Amber Guyger files appeal to overturn murder conviction

DALLAS — Amber Guyger, the former Dallas police officer sentenced to 10 years in prison last year for the 2018 shooting death of her upstairs neighbor, has filed an appeal to get her conviction overturned. They are claiming the charge should have been criminally negligent homicide instead of murder.

Guyger’s legal team hopes to have the murder conviction reduced to a felony count and then get a new punishment hearing, FOX 4 of Dallas reported.

The former officer’s defense lawyers claim Guyger was convicted on insufficient evidence and that a “rational jury” would have concluded her actions were justified, the report said.

The lesser charge would possibly mean Guyger could be released on parole, NBCDFW reported.

According to authorities, Guyger entered the Dallas apartment of neighbor Botham Jean, 26, and fatally shot him in September 2018. Guyger claimed she entered the apartment by mistake, thinking it was her own residence, and fired at Jean because she thought he had broken into the apartment.

Guyger was fired by the Dallas Police Department after the shooting, Law Officer reported.

Dallas officer
Amber Guyger, Nov. 30, 2018. (Mesquite Police Department)

Mike Mowla, an appellate attorney representing Guyger, claimed the charge of murder was unjustified because Guyger believed she was acting in self-defense. The former officer should have faced a charge of negligent homicide, if charged at all, Mowla said, FOX 4 reported.

In Texas, negligent homicide carries a penalty of 180 days to two years in prison if convicted, with probation possible, according to the report.

In the appeal, Guyger’s lawyers wrote:

“The evidence was legally insufficient to prove beyond a reasonable doubt that Guyger committed murder because (1) through mistake, Guyger formed a reasonable [belief] about a matter of fact – that she entered her apartment and there was an intruder inside – and (2) her mistaken belief negated the culpability of murder because although she intentionally and knowingly caused Jean’s death, she had the right to act in deadly force in self-defense since her belief that deadly force was immediately necessary [and] was reasonable under the circumstances.”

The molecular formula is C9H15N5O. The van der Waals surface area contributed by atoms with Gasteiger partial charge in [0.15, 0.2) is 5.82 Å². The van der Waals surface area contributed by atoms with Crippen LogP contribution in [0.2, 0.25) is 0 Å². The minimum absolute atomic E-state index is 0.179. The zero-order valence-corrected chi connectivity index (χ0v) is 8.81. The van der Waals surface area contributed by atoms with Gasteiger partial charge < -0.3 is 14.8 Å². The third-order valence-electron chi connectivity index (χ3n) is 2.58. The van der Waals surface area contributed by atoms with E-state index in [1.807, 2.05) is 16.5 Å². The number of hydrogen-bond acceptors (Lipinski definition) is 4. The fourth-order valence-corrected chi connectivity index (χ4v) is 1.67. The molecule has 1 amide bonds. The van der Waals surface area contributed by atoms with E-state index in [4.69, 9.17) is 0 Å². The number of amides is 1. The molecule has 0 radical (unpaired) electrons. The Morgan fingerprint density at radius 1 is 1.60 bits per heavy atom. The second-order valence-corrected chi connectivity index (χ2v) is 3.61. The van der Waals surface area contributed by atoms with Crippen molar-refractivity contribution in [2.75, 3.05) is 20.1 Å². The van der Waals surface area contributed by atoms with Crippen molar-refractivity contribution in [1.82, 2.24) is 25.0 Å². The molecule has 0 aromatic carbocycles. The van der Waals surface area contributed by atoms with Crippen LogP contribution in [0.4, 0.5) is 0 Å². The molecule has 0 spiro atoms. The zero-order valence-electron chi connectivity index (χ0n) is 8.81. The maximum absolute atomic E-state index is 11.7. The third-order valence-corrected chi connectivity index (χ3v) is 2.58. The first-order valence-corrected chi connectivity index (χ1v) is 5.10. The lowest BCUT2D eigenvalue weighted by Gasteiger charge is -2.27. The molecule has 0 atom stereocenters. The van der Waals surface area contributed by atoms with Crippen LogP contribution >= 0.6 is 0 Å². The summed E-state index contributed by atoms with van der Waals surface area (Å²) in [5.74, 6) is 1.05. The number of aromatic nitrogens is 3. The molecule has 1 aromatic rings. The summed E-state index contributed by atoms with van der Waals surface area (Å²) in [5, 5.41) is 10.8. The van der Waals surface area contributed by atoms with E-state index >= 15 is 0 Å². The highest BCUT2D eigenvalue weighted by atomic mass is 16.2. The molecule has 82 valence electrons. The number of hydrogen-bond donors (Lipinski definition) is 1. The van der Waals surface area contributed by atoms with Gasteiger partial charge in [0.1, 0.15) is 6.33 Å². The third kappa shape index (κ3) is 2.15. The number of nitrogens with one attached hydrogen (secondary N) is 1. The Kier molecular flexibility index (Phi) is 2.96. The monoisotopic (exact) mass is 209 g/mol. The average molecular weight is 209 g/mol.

In court last October, a jury rejected the contention that Guyger’s use of deadly force was “reasonable,” as required under Texas law to have an action be considered self-defense, the Dallas Morning News reported.

Guyger’s defense team had argued that Guyger was mistaken about which apartment she entered because the layout of her floor and that of Jean’s floor were identical and he lived in the apartment directly above her.

She had also just finished a long shift at work, making fatigue a possible factor in her mistake, defense lawyers had claimed during the trial.

Amber Guyger
Amber Guyger was found guilty of murder in the 2018 shooting of her neighbor Botham Jean. (Screenshot Fox News)

Of 71 tenants interviewed, 44% said they had entered the wrong apartment on the wrong floor and 23% said had gone to the wrong floor and tried to use their key to enter the wrong apartment, court documents say, according to the Morning News.

After Guyger was sentenced last year, Jean’s brother, Brandt Jean, said he forgave her for the shooting, hoped she would devote her life to Christ, then asked Judge Kemp if he could give Guyger a hug.

The judge agreed and Jean’s brother and Guyger embraced in the courtroom. Kemp also gave Guyger a hug after the proceedings.

Judge Kemp shows mercy and kindness to Amber Guyger after the former Dallas police officer was sentenced to 10 years in prison for the killing of her neighbor, Botham Jean. (Screenshot WFAA)

However, the appeal does not sit well with Jean’s mother, reported NBCDFW.

“I feel furious about it,” Botham Jean’s mother Allison said in an interview from her home in St. Lucia. “It really made me question the nerve of Amber Guyger and her attorneys to even think of wanting to file an appeal.”

Jean’s mother said if the case is reconsidered, Guyger should get life in prison.

“How can you kill someone in the comfort of their home and just say, ‘I’m sorry,” Allison Jean said. “An apology and you get away with it? I mean where in the world does that happen.”


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